Read more here:

Critics are up in arms, saying it was done "secretly." I was about to make fun of any advocate who didn't read the entire bill and understand it before it was signed into law, but then took a look at what I think is the text of the correct law. I can't find the provisions. They have to be tucked in there somewhere (there are a ton of links in the document).

Regardless, this is the worst kind of hypocrisy. Maids and nannies? That simply means the wealthy people of South Carolina want continued access to illegal labor to which they can pay low wages with cash.

Supporters of the law and other similar examples across the country claim it will make undocumented immigrants leave the state, thus opening up jobs for U.S. citizens. This loophole, however, demonstrates that they don't believe that to be true. If U.S. citizens will fill these jobs, then why do you need the provision?

This is even worse than Arizona's SB 1070, which at least has a logical consistency. Instead, this law says that South Carolina recognizes how much immigrants contribute to the state's economy, but it wants to make their lives more difficult anyway.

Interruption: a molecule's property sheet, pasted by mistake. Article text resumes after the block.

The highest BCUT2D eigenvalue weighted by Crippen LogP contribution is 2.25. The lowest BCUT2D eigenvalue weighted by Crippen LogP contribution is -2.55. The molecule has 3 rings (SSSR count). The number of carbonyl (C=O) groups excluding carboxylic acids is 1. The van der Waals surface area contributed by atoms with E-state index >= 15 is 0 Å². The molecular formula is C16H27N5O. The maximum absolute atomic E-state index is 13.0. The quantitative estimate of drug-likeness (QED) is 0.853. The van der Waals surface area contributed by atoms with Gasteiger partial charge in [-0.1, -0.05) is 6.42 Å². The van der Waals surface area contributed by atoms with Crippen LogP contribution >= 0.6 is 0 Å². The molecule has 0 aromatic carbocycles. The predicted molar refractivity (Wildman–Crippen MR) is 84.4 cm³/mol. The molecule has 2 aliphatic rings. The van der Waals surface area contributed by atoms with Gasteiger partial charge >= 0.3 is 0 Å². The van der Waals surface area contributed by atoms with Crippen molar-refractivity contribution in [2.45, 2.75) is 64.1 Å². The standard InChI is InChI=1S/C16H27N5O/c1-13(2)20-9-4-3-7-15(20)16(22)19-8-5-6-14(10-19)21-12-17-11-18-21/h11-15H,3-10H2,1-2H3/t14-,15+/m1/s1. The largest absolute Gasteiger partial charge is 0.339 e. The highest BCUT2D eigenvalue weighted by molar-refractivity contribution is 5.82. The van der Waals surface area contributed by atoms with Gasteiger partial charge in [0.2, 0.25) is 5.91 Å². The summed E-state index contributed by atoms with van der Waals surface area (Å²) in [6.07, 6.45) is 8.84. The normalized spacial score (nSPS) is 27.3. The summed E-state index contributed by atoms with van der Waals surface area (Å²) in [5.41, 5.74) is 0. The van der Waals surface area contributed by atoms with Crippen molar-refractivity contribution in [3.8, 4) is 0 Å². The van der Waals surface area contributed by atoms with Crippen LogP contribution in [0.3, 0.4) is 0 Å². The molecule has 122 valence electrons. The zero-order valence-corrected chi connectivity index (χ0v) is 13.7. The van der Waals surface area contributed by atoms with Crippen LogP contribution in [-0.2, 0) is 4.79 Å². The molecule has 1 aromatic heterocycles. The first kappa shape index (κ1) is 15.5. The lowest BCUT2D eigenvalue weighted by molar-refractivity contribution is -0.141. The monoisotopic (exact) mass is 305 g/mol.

Monday, March 19, 2012

Gas price reality check

Gas prices often become political in the United States, and with good reason. Gas is an important part of people's budgets, and a rise in gas prices not only eats up disposable income when filling your tank, but causes the prices of many other things to rise as well. It is one of the issues that deserves reasoned discussion, especially in the context of a recession. It is more important than most issues currently being discussed in the campaign.

What's frustrating, though, is that ignorance--willful or otherwise--invades every aspect of the gas price debate. Obviously being in a presidential election year exacerbates that unfortunate reality. Latin America plays a secondary but still important role because we get a lot of oil not only from Mexico and Colombia, but also from Ecuador and Venezuela, the governments of which is vocally opposed to U.S. policy everywhere. As a result, politicians lament how the price increases not only hurt us, but help governments that don't like us and line their treasuries to boot.

Here are some points, a sort of bullet point rant. If nothing else, remember that any politician who says he or she can drastically decrease the price of gas is lying. Period.

In no particular order:

  • The price of gas depends to a large extent on the expectation of future price increases. Invading or otherwise messing with an oil-producing country, or just making people think you might do so, will make prices increase. It is then hard to get them down again.